Generation X has always seemed the embodiment of Groucho Marx's dictum about not wanting to be a member of any club that would have you. That goes double for Stephen Malkmus, Gen X's aging slacker princeling.
As leader of Pavement, Malkmus spent the better part of the '90s zigging whenever his fan base zagged, and the better part of the last decade cranking out the kind of Aspergerian solo records that scare off women and try men's souls.
While the pretty, wryly observed pop songs of his latest, Mirror Traffic, mark a welcome return to effortless likability, his performance with the Jicks at the TLA Wednesday night was another matter altogether.
Things started off promisingly. The Jicks sounded taut and well-oiled, and Malkmus' guitar-playing blazed brightly on a trifecta of songs from the new album - the bell-bottomed breakup blues of "All Over Gently," the spastic congressional comeuppance of "Senator," and the weary-boned windout of "Brain Gallop."
Despite his 45 years, Malkmus still looked the lanky undergrad - with his boychick bangs, lived-in jeans, adidas World Cup kicks, and well-worn Times New Viking T-shirt - striking bold, air-quote-free rock poses.
But four songs later he seemed to lose interest, tossing off the vocal to "No One Is as I Be" like an old gum wrapper. "Church on White," a choice cut from his 2001 solo debut, also suffered from uninterested singing, as did "Spazz," which otherwise lived up to its title, with the Jicks remaining in the pocket despite the song's disorienting time-signature shifts.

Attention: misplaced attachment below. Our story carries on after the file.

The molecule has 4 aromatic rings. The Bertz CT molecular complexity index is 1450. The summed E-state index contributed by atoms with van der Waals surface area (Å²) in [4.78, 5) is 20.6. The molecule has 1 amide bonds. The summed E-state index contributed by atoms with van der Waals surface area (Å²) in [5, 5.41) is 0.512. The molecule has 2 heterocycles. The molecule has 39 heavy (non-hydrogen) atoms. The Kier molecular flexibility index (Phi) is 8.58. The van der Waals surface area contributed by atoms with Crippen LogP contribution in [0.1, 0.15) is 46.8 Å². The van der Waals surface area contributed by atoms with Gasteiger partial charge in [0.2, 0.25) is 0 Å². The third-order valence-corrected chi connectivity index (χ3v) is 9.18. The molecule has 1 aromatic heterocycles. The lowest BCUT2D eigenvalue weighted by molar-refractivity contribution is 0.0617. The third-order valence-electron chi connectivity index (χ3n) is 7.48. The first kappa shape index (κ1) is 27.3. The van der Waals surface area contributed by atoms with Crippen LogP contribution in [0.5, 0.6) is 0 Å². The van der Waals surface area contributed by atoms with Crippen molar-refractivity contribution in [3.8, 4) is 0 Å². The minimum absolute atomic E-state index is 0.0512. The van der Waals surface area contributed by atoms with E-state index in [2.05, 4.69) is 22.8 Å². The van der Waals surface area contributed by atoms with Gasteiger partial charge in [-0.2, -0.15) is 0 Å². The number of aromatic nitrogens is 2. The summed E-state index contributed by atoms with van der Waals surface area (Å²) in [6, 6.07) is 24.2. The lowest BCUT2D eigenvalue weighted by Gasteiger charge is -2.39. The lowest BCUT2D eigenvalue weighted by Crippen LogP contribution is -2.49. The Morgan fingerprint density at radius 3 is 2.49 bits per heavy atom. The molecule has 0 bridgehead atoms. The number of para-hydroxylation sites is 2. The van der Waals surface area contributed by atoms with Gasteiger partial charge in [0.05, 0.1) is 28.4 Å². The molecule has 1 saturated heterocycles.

Malkmus seemed to reengage on the middle-age miasma of "Share the Red" and the head-bobbing zoom of "Discretion Grove," as well as the pretty persuasion of "Asking Price" - only to wave goodbye and exit stage right.
But by the second song of the encore, "Jenny and the Ess-Dog" - arguably his most perfect pop song - it became apparent that Malkmus' indifferent vocals were less a matter of the spirit being unwilling than the flesh being weak. Perhaps he had a cold or his voice was simply tour-ravaged, or maybe he just can't hit those sighing high notes the way he used to, but whatever the cause, Malkmus was clearly struggling to get through what should have been a victory lap.
Closing with a hoarse, whispered "Fall Away" - the kind of song cool parents sing their kids to sleep with - Malkmus sent us out into the humid South Street night with the nagging sense that we had not quite gotten our money's worth.